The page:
Finally making the dialectic of conformity and collectivity an explicit part of a zombie opus, Romero’s latest, Land of the Dead (previously and perhaps better titled Dead Reckoning—although Land of the Dead nicely echoes America’s new favorite self-definition from “America the Beautiful” as “land of the free”), opens with small town or suburban America in all of its familiar aspects except that the inhabitants are rotting. Significantly, it’s also night-time, rather than the traditional small-town summer Sunday afternoon, late nineteenth century. A gas station attendant mans the pumps, a teenage couple strolls hand in hand, and old geezers set up under a gazebo and play boring music. The above-mentioned conversation from Dawn of the Dead is reprised as two living marauders from “the city” marvel at the zombies’ attempts to “act like us,” to be our mirror.

No wonder that our American soil has been the most fecund for the zombie film; the USA is a land obsessed with individuality and collectivity, and often a kind of bizarre individuality-in(?) or individuality-of conformity. This, I believe, is the great American assumption: we seem to believe that our conformity to the collectivity stems from and even protects our constitutionally assured right to be individuals—exactly what we often sacrifice in order to protect the idea of our collective identity as “free” Americans inhabiting the land of the dead (uh, land of the free). Like its more affluent undead kinsman, the vampire, zombies in movies operate on the level of collective rather than individual desire and seek mainly to eliminate all difference (“They’re coming to get you, Barbara!”) in favor of total assimilation and conformity to the purest of all collective identities, that of being dead. They not only want to kill us, but eat us as well.9

In Land of the Dead, however, the new twist is that the dead, in their tender, child-like aping of the day-to-day business of living, are suddenly somehow sympathetic. While the living heroes and villains of the film follow their typically filmic paths of heroism, egotism, wrong, revenge and counter-revenge, the zombies, with far more dignity, simply are. They walk. They’re coming. They eat whoever gets in their way—and we’re usually thankful: one less annoyingly delusional living character. And, ah-ha(!), these delusional characters are rather familiar. There’s the rich one who lives in a concrete/ivory tower, runs everything, and declares, “We do not negotiate with terrorists.” There’s the terrorist who’s learned his métier by working (killing) for the guy in charge. He only really wants to get an apartment in the tower. Rejected entry into the club, he threatens to “Whip a Jihad on” the rich guy. Fun stuff—almost as simple-minded, wrong, and funny as actual political rhetoric.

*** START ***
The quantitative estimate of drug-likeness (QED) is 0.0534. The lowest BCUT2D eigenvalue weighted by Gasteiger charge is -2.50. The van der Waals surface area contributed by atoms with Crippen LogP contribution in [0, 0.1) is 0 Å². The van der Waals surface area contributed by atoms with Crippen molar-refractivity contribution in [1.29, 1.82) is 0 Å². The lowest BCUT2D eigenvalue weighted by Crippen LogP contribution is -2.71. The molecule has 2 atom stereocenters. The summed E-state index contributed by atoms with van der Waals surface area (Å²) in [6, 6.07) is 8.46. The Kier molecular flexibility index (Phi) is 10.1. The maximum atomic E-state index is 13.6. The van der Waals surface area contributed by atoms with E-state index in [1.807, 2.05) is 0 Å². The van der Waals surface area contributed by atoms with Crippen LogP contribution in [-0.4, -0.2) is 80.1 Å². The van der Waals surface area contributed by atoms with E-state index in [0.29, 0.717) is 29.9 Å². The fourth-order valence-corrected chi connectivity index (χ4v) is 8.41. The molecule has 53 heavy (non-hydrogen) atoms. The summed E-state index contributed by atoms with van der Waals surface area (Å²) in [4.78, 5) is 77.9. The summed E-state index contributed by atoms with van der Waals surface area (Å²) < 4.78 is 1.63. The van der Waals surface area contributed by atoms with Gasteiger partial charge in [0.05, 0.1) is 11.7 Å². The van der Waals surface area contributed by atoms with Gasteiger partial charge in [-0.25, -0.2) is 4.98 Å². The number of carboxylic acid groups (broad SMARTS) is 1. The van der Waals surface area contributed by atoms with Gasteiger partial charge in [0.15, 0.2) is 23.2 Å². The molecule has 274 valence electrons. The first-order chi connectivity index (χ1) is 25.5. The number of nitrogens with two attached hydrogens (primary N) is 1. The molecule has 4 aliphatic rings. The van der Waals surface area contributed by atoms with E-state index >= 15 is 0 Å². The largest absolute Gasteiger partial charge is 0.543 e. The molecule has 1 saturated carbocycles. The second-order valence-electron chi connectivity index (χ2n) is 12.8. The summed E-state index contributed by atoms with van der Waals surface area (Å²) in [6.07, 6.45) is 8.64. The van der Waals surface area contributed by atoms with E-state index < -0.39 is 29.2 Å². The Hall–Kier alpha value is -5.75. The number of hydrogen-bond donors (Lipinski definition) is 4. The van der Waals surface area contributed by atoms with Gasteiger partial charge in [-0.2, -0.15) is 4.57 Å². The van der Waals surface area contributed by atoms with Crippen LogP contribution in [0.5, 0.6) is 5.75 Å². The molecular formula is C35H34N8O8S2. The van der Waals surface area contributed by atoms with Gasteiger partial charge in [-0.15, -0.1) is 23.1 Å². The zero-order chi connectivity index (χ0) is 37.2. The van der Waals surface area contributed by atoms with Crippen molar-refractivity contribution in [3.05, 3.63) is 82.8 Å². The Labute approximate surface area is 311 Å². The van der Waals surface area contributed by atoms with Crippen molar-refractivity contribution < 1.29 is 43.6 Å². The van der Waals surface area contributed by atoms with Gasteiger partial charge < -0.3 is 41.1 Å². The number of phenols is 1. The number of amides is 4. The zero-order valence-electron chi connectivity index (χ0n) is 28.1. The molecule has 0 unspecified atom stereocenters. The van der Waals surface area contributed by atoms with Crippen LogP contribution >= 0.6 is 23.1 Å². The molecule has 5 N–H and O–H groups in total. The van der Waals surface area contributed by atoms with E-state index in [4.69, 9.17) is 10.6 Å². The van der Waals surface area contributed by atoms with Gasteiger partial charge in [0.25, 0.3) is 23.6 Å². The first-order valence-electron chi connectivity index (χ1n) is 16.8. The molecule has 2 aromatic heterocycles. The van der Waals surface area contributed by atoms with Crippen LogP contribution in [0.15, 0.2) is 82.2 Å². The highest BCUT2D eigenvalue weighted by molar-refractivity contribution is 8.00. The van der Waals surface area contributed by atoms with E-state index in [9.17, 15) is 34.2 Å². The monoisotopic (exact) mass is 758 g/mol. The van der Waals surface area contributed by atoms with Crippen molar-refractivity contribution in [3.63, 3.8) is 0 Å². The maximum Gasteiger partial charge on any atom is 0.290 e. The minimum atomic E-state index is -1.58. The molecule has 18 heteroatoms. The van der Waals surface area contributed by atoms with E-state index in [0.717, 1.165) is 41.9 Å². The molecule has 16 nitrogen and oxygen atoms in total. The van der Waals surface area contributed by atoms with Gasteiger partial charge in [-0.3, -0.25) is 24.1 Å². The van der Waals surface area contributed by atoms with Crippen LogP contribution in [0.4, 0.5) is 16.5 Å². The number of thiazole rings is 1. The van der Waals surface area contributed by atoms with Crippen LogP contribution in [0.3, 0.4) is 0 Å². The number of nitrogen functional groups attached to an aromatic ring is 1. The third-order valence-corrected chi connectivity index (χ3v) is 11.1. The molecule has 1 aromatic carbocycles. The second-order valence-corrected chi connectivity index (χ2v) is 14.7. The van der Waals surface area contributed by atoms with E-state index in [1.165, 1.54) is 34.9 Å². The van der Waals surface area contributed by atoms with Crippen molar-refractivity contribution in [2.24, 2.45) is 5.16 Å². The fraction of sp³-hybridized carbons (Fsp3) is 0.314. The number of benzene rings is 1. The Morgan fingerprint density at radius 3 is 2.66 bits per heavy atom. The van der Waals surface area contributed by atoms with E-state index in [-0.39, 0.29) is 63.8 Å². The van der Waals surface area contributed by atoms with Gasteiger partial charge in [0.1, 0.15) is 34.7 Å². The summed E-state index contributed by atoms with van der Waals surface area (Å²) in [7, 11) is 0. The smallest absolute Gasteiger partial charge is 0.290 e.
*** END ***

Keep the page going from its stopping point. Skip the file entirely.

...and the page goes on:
And the punch line is… The surprise ending is… We’ve been waiting all this time for the American Revolution and it’s been dogging us day in and day out for some time. It wasn’t a violent revolution for economic, political, racial, or even gender equality. It wasn’t fast, and it wasn’t televised either (well, perhaps it was, in a way), and now, finally, George Romero has revealed its inner truth to us. The revolution happens whenever we give ourselves over absolutely to a political ideal. I believe that, willfully or not, we have already done so. The American Revolution, I’m sorry to say—and I do think that this is going to hurt so sit down—the American Revolution (like so many other revolutions) has turned out to be mere conformity. It’s not pretty. It stinks. That’s why the living characters call the dead ones “stenches” throughout Land of the Dead. The film’s zombies are rotting in their simple individuality-less American-ness, their hollow gestures, their sheer numbers. Their only desire is to eat everything that is not what they are.

The only people in this film worse than the endless, glassy-eyed and personality-less zombies who still manage to be sympathetic(!) and who seem only to want to be left alone, are the living characters. In the midst of a zombie plague of overwhelming proportions they’re still playing at ambition, domination, war, and revenge. Like most politically-minded people, the living fall into the ubiquitous delusion that to achieve anything of value one must win the game. These particular games—politics, war, banking, business, insurance—are evil because their very frivolity deprives so many of us of our means and our lives through bureaucratic alienation, exploitation, and institutionalized forms of violence such as policing and warfare. For somebody to win, somebody MUST lose. This is the Gothic double-bind of monstrous identity all over again and the dead end that Romero’s fabulous zombie tetrology has finally reached.

III. After the cataclysm, an uneasy equality of difference.